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Tuesday, May 5, 2015

Mastering Office Politics

Engaging in office politics may be necessary to get ahead, but presidential candidates set a poor example.

Mastering Office Politics

Although 62 percent of workers interviewed by the staffing firm Robert Half said involvement in office politics is at least somewhat necessary to get ahead, many hesitate or refuse to take part. And the idea of “playing politics” may seem all the more repugnant as the 2016 presidential hopefuls ramp up their campaigns.

There’s much to learn from even the dirtiest political tactics, however. That’s because politics “is sort of like bacteria that has a healthy level but at a certain point becomes toxic,” says Julie Jansen, a career coach based in Stamford, Conn.

Since this is true of both presidential and workplace politics, it’s instructive to see how politicians so often push things to the point of toxicity, and which toxic stratagems can be toned down to a healthy threshold and used with integrity.

Trash talking

Political rhetoric these days often says less about a candidate’s platform and qualifications than the opposing candidate’s defects. Americans claim not to like it but seemed resigned to settle for “the lesser of two evils.” Faced with such cynicism, it might not harm a candidate to try to convince voters that the other guy has the sharper horns and pointier tail.

But trash talking in the workplace almost always backfires. It can make the offender look petty, insecure and otherwise unfit for leadership. And seeking to destroy workplace rivals can actually defeat the purpose of engaging in office politics.

“Office politics is understanding the inner workings of an organization and using it to your best interest,” says Joel Garfinkle, an executive coach based in Oakland, Calif.

Since an organization and its inner workings are composed of and operated by people, any one of them could control a critical lever. “So don’t make enemies, don’t burn bridges, don’t make others look bad, don’t backstab, don’t complain about management and don’t gossip maliciously,” Garfinkle warns.

Reciprocal backscratching

Politicians rely on individual donors, companies and political action committees to finance their campaigns. So candidates ingratiate themselves with deep-pocketed supporters, and donors, in turn, use their cash to curry favor with politicians. This can lead to questionable quid pro quo arrangements and sometimes outright corruption.

In business, however, “You scratch my back, and I’ll scratch yours” doesn’t necessarily raise concerns; in fact, it’s part of effective networking. “It’s the way of the world. It’s give and take, and I don’t see anything wrong with it unless it involves something unethical or forces someone outside of their comfort zone,” Jansen says.

It’s putting in a good word for someone and asking them to do the same. It’s helping others and getting their help in return, she explains.

Currying favor

Whereas deference to donors and lobbyists can lead to a politician’s downfall, in business currying favor with the right people can catapult an employee to leadership. “Building the right relationships and understanding how to leverage those relationships to provide the demonstrable value that will get you rewarded” is as effective as it is political, says Kevin Berchelmann, president of the management consulting firm Triangle Performance, based in Spring, Texas.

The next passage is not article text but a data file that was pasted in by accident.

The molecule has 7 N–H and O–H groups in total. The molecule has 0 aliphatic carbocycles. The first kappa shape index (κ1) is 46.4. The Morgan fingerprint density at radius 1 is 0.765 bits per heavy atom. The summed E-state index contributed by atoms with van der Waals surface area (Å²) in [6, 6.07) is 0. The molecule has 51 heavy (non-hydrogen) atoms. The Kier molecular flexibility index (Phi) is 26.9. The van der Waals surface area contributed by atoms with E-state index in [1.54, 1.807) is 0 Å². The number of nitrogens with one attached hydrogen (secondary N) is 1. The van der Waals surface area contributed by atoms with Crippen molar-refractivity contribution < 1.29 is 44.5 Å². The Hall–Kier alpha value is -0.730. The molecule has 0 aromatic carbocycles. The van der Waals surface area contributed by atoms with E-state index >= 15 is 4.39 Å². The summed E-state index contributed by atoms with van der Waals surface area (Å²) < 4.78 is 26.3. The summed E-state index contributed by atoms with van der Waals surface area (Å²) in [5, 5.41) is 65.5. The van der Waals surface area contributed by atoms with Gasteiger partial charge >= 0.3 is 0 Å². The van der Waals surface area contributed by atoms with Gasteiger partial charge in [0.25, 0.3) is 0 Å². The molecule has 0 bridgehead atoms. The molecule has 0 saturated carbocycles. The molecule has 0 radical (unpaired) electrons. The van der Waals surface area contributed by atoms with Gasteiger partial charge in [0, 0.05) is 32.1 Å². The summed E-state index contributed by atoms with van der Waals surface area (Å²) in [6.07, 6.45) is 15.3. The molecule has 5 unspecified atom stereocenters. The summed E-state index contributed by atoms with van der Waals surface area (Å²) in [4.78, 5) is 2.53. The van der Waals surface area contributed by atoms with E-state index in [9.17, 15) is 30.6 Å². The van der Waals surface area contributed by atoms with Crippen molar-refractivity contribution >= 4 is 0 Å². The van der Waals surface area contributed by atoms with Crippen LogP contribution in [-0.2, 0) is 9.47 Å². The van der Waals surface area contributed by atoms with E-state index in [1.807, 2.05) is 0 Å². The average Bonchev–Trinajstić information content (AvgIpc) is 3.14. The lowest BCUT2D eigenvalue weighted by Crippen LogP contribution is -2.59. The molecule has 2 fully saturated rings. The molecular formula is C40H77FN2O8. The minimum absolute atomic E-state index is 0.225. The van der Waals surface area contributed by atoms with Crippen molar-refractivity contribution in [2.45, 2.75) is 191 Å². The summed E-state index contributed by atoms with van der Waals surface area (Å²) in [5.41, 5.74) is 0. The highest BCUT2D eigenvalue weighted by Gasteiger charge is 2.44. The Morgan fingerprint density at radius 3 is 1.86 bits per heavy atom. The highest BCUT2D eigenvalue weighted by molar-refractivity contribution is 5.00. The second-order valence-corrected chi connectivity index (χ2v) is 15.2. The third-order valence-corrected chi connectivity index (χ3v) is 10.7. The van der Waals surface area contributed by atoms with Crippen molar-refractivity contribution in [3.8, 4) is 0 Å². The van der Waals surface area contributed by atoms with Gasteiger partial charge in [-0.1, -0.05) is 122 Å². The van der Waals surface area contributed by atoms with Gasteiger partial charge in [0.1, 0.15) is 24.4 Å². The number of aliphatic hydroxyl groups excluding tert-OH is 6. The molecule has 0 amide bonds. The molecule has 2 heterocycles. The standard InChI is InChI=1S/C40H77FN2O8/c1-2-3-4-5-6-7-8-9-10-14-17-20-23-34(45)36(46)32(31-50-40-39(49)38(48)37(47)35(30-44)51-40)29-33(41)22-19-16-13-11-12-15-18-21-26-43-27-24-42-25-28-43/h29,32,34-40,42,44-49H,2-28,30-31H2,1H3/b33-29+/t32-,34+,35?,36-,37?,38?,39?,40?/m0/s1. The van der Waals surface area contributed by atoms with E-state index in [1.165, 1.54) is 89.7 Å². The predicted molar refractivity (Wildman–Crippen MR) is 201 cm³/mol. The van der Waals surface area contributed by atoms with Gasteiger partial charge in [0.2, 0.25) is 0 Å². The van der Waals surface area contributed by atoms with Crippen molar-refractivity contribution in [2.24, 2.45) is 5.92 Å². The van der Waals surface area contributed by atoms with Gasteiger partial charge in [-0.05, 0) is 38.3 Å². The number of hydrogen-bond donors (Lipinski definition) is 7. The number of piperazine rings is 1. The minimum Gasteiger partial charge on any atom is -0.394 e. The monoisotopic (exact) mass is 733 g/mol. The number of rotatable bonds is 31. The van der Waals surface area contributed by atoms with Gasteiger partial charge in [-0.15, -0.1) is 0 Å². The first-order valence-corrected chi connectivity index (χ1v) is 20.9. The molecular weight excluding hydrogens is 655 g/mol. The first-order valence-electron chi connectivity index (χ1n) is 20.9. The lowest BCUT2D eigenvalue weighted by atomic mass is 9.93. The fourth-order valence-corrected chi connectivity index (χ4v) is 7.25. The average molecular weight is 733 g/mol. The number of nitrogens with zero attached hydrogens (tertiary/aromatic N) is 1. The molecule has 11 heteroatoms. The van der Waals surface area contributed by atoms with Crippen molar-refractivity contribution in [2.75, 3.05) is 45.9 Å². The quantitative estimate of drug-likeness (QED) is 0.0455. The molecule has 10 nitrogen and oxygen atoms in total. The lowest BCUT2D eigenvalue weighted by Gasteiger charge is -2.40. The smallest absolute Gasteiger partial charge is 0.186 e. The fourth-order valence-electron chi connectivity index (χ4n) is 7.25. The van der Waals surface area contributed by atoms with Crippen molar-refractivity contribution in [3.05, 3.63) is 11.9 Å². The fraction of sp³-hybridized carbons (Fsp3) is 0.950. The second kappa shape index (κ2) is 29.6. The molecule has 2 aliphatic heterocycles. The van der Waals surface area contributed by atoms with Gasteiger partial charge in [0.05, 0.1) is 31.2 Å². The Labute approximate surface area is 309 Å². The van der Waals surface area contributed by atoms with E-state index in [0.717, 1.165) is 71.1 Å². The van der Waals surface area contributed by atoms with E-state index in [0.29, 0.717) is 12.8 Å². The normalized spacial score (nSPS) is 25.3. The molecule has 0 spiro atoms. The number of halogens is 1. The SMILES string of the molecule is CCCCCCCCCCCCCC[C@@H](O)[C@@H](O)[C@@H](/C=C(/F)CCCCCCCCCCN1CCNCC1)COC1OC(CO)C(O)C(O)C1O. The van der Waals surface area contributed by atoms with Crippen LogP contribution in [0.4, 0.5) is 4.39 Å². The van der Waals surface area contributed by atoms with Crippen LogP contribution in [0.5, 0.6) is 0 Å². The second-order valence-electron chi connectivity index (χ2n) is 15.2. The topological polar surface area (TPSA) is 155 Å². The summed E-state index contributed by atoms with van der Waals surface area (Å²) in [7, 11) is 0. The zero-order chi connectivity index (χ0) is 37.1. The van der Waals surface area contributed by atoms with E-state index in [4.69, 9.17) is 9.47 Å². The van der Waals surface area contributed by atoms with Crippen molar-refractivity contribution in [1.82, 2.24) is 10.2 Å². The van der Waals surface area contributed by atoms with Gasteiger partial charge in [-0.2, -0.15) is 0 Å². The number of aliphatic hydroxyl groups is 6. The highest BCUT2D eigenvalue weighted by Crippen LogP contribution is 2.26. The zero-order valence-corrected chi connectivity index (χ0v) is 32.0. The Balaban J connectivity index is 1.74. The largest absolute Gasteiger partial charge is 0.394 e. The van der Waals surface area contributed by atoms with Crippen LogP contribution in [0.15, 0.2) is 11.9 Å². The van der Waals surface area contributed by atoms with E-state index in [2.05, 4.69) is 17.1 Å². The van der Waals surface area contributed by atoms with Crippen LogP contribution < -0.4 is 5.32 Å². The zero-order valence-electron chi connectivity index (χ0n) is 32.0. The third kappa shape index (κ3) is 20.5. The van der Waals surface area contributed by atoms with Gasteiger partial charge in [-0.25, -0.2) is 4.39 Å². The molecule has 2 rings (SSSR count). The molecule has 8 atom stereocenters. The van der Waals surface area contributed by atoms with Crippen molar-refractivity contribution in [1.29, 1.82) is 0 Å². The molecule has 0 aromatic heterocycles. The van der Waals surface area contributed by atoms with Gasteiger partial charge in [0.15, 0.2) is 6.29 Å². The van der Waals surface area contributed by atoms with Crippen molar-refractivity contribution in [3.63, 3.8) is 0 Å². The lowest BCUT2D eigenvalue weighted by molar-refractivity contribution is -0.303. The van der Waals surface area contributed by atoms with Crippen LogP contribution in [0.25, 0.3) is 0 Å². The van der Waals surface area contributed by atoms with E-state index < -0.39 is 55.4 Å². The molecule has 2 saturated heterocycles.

Be strategic and target people with influence. “Identify the people in the organization who sit around a table and decide who gets promoted and who doesn’t,” Garfinkle says. “Ask, ‘Do they know who I am? Do they know what I do? Do they know my value?’”

Make a list of 10 to 15 influential people to get to know, he advises.

Folks with influence aren’t necessarily higher on the organizational chart. “Don’t kid yourself. That gal in marketing who has the COO’s ear is a much better friend than enemy,” Berchelmann says, so snub her at your own peril.

Sycophantic allegiance

Sycophants are disrespected if not despised in politics, and the workplace isn’t much different although offenders are typically labeled brown-nosers – or worse.

“The biggest consequence of brown-nosing is losing the support of your peers,” says Jeff Cohen, founder and managing partner of the HR consultancy Bold Road, based in New York.

Employees need the cooperation of peers to perform effectively on teams, projects and day-to-day work. Moreover, positive performance reviews and promotions are no longer just about impressing the boss. Peer feedback, in the form of 360-degree reviews, often factors in, Cohen says.

However, to some degree, “flattering the boss and being nice to those who might have influence in your career development” is politically savvy, says Linda S. Teza, president of Enlightenment International, a publishing, consulting and training company based in Jacksonville, Fla.

To avoid being labeled the office lackey, she adds, “Pitch in eagerly, add value and give others their fair share of the credit.”